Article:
Meditating in Second Life

I’ve been part of several Buddhist communities in my area, but over time found them lacking in various ways. I was excited to discover that in Second Life (SL), a virtual universe of worlds and communities of all kinds, had a big Buddhist population. Not only that, there are communities for all the traditional schools of Buddhism as well as more. One day, I stumbled onto the Skeptical Buddhist’s Sangha. From time to time, I also went to the traditional talks and meditations in SL.

Skeptical Buddhist's Sangha

Joining a virtual Buddhist community has advantages. It’s convenient, assuming you have a computer that can handle the free software, it’s free, and you can get support for your practice no matter where you live.

The people in SL can be every bit as committed to their practice as those you’ll meet in physical communities, and  just as supportive. Virtual interaction may sound odd, even impersonal, but I have found it to be anything but. In fact, I have met several members of the Skeptical Buddhist’s Sangha in person several times now. Some of my closest friendships are my Second Life Buddhist friends.

In Second Life, you can find Places and Groups dedicated to Buddhism in all flavors. You can attend silent or guided meditations, chanting, talks and teachings, as well as lively scheduled discussions.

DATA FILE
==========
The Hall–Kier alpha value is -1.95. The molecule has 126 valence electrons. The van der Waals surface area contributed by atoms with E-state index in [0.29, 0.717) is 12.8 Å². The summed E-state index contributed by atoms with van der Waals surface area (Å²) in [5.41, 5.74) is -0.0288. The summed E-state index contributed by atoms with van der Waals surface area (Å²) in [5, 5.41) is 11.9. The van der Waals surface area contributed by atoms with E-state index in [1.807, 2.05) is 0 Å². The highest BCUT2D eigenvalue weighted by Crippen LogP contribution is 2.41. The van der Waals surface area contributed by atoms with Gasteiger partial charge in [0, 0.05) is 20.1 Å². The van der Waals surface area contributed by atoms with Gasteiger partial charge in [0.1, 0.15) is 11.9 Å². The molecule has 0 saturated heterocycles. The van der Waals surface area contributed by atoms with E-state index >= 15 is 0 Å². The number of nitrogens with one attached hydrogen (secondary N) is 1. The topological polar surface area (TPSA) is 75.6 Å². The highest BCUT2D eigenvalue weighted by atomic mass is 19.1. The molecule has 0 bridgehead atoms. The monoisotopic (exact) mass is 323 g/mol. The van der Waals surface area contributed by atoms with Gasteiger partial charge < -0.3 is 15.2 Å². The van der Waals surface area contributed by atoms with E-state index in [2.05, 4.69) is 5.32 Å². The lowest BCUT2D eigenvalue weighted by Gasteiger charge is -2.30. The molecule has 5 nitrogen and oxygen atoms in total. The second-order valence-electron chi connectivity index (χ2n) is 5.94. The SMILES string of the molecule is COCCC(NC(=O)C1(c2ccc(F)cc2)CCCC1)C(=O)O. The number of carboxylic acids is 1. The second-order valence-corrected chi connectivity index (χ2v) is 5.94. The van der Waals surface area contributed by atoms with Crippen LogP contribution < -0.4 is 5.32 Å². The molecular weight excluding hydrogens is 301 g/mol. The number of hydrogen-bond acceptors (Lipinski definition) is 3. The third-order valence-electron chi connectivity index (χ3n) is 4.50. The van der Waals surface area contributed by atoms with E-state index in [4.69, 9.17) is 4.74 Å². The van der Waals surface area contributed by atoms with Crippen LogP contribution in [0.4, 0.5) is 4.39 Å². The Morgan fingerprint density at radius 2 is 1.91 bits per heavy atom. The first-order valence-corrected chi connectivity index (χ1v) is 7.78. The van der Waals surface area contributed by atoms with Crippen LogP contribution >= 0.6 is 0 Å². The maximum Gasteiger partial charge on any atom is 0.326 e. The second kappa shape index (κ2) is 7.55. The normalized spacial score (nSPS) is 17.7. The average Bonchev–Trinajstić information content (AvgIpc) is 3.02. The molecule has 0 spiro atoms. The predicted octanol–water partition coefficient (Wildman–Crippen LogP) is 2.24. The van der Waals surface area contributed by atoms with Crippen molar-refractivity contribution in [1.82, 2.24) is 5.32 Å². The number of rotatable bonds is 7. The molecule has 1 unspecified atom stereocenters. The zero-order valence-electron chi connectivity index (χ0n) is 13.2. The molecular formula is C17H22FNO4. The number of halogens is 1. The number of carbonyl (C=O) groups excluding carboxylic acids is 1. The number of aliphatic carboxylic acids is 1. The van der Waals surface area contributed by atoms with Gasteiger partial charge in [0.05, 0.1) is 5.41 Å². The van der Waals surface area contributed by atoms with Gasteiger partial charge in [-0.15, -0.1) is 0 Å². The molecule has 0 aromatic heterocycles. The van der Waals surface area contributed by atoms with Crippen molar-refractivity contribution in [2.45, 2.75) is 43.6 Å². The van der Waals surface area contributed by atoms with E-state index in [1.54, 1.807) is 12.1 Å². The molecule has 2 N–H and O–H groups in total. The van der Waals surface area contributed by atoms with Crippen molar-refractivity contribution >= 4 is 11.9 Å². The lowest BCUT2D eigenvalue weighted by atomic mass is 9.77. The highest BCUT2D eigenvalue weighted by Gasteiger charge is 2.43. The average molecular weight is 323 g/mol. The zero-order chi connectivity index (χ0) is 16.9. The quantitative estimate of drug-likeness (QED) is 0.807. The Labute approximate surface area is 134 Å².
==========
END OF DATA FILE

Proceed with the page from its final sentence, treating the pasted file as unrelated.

Secular Buddhism is building community in Second Life to add to the other traditions. We are hoping you’ll join us for talks, discussions, meditations, and social events.

Getting Started!

Becoming a Second Life citizen and joining Buddhist groups is free and easy. Once you’re in Second Life, you’ll need to get used to moving around in a 3D virtual world. Some people take longer to acclimate than others. Be patient, and don’t hesitate to instant message (IM) any of us for help, once you figure out how to IM.

  • Download and install the Second Life viewer on your computer by clicking Join Now on the SL site.
  • During the set up process, you’ll get a free avatar and a name.
  • Once registered, log into Second Life by launching the viewer.
  • Take the time to go through the help tour, which will teach you how to walk, sit, fly, look around, etc.
  • Join Buddhist Groups by Searching on the group names listed below, clicking on the group when you see it, then clicking Join Group. By joining groups, you will receive notices of events such as talks, meditations, etc.
  • Visit some of the common Buddhist places and enjoy!

Drum Circle Social

Join Groups

Joining a Group means you are signing up to receive notices In SL about the topic of interest, in this case Buddhism. To join Buddhist groups, type the follow titles in the Search box in the viewer:

  • Secular Buddhists
  • Skeptical Buddhist’s Sangha
  • Skeptical Reader’s of SL
  • Insight Meditation
  • Secular Community
  • Basics of Buddhism (Taught at The Buddha Center, every Sunday)
  • SL Buddhists
  • Buddha Center
  • Pragmatic Buddhists of Second Life
  • Kannonji

You can join any or all of the these groups. Once the group appears in your Search, click the group title, and then click Join Group. That’s it! From there on out, you’ll receive notices of upcoming events, talks, meditations, etc.

Places to Visit

People to Friend

  • Dana Oceanlane (that’s me)
  • Ted Sivanand (Ted Meissner, The Secular Buddhist)
  • Ryuko Naminosaki (Owner of Skeptical Readers in SL)